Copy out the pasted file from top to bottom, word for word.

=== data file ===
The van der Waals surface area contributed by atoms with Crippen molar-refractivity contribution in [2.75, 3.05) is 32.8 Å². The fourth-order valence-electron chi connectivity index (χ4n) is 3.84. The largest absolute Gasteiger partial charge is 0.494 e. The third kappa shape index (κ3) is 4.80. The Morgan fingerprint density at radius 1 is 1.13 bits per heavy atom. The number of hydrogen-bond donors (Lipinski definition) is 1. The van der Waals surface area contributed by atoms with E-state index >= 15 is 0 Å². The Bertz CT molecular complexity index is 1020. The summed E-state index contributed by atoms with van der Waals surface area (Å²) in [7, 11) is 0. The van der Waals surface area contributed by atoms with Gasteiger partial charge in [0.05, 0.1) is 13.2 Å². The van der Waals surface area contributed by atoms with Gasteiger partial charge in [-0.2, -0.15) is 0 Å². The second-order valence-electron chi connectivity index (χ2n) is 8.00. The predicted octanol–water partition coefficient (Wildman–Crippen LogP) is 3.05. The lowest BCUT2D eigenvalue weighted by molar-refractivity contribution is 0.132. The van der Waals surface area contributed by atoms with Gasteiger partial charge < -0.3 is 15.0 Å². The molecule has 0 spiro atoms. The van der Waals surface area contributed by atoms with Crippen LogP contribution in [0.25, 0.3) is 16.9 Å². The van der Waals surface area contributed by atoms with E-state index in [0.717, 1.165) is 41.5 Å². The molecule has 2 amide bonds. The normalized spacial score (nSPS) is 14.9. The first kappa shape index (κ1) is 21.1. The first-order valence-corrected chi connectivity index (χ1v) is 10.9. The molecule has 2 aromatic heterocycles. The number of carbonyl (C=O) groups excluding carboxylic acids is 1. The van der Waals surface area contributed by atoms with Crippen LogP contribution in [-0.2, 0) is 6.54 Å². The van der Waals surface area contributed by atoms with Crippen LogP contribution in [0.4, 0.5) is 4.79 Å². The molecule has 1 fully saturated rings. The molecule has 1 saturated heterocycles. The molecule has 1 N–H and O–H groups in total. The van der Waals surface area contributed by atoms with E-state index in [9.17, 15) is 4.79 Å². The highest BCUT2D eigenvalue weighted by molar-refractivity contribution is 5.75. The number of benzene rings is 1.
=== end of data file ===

The van der Waals surface area contributed by atoms with Crippen molar-refractivity contribution in [2.75, 3.05) is 32.8 Å². The fourth-order valence-electron chi connectivity index (χ4n) is 3.84. The largest absolute Gasteiger partial charge is 0.494 e. The third kappa shape index (κ3) is 4.80. The Morgan fingerprint density at radius 1 is 1.13 bits per heavy atom. The number of hydrogen-bond donors (Lipinski definition) is 1. The van der Waals surface area contributed by atoms with E-state index >= 15 is 0 Å². The Bertz CT molecular complexity index is 1020. The summed E-state index contributed by atoms with van der Waals surface area (Å²) in [7, 11) is 0. The van der Waals surface area contributed by atoms with Gasteiger partial charge in [0.05, 0.1) is 13.2 Å². The van der Waals surface area contributed by atoms with Gasteiger partial charge in [-0.2, -0.15) is 0 Å². The second-order valence-electron chi connectivity index (χ2n) is 8.00. The predicted octanol–water partition coefficient (Wildman–Crippen LogP) is 3.05. The lowest BCUT2D eigenvalue weighted by molar-refractivity contribution is 0.132. The van der Waals surface area contributed by atoms with Gasteiger partial charge < -0.3 is 15.0 Å². The molecule has 0 spiro atoms. The van der Waals surface area contributed by atoms with Crippen LogP contribution in [0.25, 0.3) is 16.9 Å². The van der Waals surface area contributed by atoms with E-state index in [0.717, 1.165) is 41.5 Å². The molecule has 2 amide bonds. The normalized spacial score (nSPS) is 14.9. The first kappa shape index (κ1) is 21.1. The first-order valence-corrected chi connectivity index (χ1v) is 10.9. The molecule has 2 aromatic heterocycles. The number of carbonyl (C=O) groups excluding carboxylic acids is 1. The van der Waals surface area contributed by atoms with Crippen LogP contribution in [-0.2, 0) is 6.54 Å². The van der Waals surface area contributed by atoms with Crippen LogP contribution in [0.4, 0.5) is 4.79 Å². The molecule has 1 fully saturated rings. The molecule has 1 saturated heterocycles. The molecule has 1 N–H and O–H groups in total. The van der Waals surface area contributed by atoms with E-state index in [9.17, 15) is 4.79 Å². The highest BCUT2D eigenvalue weighted by molar-refractivity contribution is 5.75. The number of benzene rings is 1.